Back to the topic.  This rifle appears to have one of the new Nightforce 1-8x scopes which are pretty new.  That scope is sitting in a Geissele scope mount, which are said to be very good (and are extremely expensive).  I find it extremely ironic that this ultra tough non quick detach scope mount has been set on top of a LaRue QD riser.  This tells a few things.  The person who set this up wanted or needed the scope higher and/or needed the ability to quickly remove the scope.

They they didn’t just use a taller Geissele or Larue mount I don’t know.  If this is an issued firearm and they are using an issued Geissele scope mount this would be an example of the the wrong equipment being selected for the end user.

 

Then there is another aspect I find interesting.  There is an offset Aimpoint T-1, while the rifle has a 1-8X on it.   Aside from the offset T-1 and the light tape switch hinting strongly the the user of this rifle is right handed.  It also implies that they feel that switching the scope to 1x is either inferior or slower to just rolling the rifle and usign the offset T-1.  If they didn’t feel that way it would be unlikely that they would have the additional weight and cost of the T-1 on their rifle.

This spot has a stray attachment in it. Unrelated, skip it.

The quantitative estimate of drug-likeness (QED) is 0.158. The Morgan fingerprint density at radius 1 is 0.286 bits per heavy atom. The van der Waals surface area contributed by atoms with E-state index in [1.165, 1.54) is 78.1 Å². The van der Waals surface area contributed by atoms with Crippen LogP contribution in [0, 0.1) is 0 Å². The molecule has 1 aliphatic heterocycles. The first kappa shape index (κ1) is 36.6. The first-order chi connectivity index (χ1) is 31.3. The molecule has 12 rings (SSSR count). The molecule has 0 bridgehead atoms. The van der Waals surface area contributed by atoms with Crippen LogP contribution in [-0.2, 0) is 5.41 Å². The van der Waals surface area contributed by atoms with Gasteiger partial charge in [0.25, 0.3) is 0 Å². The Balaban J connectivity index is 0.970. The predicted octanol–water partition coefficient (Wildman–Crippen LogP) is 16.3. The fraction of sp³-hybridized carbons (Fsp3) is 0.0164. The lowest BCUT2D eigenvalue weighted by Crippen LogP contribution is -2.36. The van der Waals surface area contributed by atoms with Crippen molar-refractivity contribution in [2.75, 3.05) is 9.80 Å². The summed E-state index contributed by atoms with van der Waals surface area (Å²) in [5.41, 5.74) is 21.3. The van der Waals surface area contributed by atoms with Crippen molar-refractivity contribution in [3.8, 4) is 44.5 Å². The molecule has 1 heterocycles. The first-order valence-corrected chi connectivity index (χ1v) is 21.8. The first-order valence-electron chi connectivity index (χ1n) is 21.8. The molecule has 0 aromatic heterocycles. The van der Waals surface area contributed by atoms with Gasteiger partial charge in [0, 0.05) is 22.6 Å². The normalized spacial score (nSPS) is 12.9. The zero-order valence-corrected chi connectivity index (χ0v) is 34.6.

This person then is also doing something that warrants having 8x magnification on their 10.4 inch barreled rifle.  If it was simply for observation the user would most likely just carry something like a monocular or binocular.  Instead this person can use the 8x magnification on their rifle.

 

But my two biggest things I found interesting in this photo.  That the 1x on the 1-8x is some way insufficient and warrants still having a T-1.  That the Geissele scope mount is either too low or not QD and needed to be set on a Larue QD riser.

 

My first SBR.

A long time ago, in the ancient barbaric times of 2007, I finally had an approved Form 1 to make a Short Barreled Rifle (SBR).  Back then we didn’t have the pistol braces so doing the paperwork for a SBR was considered the best way to go.

I don’t remember why I choose to go get a SBR, but I have loved the short AR15 ever since.